A xôi (sticky rice) shop on
Nguyen Huu Huan street, downtown Hanoi. Photo: Vu Huyen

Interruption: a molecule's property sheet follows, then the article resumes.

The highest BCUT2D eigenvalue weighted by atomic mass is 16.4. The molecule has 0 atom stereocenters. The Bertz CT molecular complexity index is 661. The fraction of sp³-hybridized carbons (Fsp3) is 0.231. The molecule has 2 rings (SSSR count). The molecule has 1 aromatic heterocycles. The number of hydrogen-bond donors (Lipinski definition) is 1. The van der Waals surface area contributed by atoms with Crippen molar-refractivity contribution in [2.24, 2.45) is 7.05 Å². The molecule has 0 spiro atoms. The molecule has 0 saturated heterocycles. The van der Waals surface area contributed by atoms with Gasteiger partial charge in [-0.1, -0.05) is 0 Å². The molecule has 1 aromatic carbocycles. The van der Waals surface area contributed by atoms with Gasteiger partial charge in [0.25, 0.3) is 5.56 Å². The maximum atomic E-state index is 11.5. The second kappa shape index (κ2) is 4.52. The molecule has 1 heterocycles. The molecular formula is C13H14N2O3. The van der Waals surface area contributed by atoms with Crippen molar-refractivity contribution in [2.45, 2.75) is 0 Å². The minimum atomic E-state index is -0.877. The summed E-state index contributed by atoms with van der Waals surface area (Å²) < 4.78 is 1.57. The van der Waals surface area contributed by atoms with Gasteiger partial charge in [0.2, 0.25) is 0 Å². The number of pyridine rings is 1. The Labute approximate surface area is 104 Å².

There were fewer people on the street now and it was nearly eleven. I had no experience being on the street at night in Hanoi. During my first trip to the city in 1985 my small group and I had been escorted every where we went, and when we finally were allowed to walk through certain parts of the city ‘by ourselves’ we had been followed. Since I had now lost my way and direction, a sense of ambiguous fear covered me. But at the same time I felt liberated from some old burdens too, and I felt for the first time that I was inside the culture and intimately close to the people. I picked up my step down a busy street of shops that were closing, with a few people still sitting out on the sidewalk drinking coffee or tea, the men smoking from pipes the strong Laotian tobacco. People smiled at me in the dark and I smiled back. At one point a man who seemed about my age stopped me and invited me to sit down with him and a woman I assumed was his wife and another, younger woman who looked to be their daughter. I sat down on a small plastic chair that looked like it had been made for a child. The man’s wife brought me a cup and then poured some tea for me. When I sipped the pungent tea they all smiled and I held my small cup up in a toast that they answered. I wanted so badly to speak to them. I wanted to thank them for their kindness to a stranger passing by their house in the dark. I wanted to tell them I was sorry that I had been part of an Army that came to Vietnam to destroy their beautiful country but I could only bow and smile to those beautiful people who smiled back and filled my cup again with hot tea.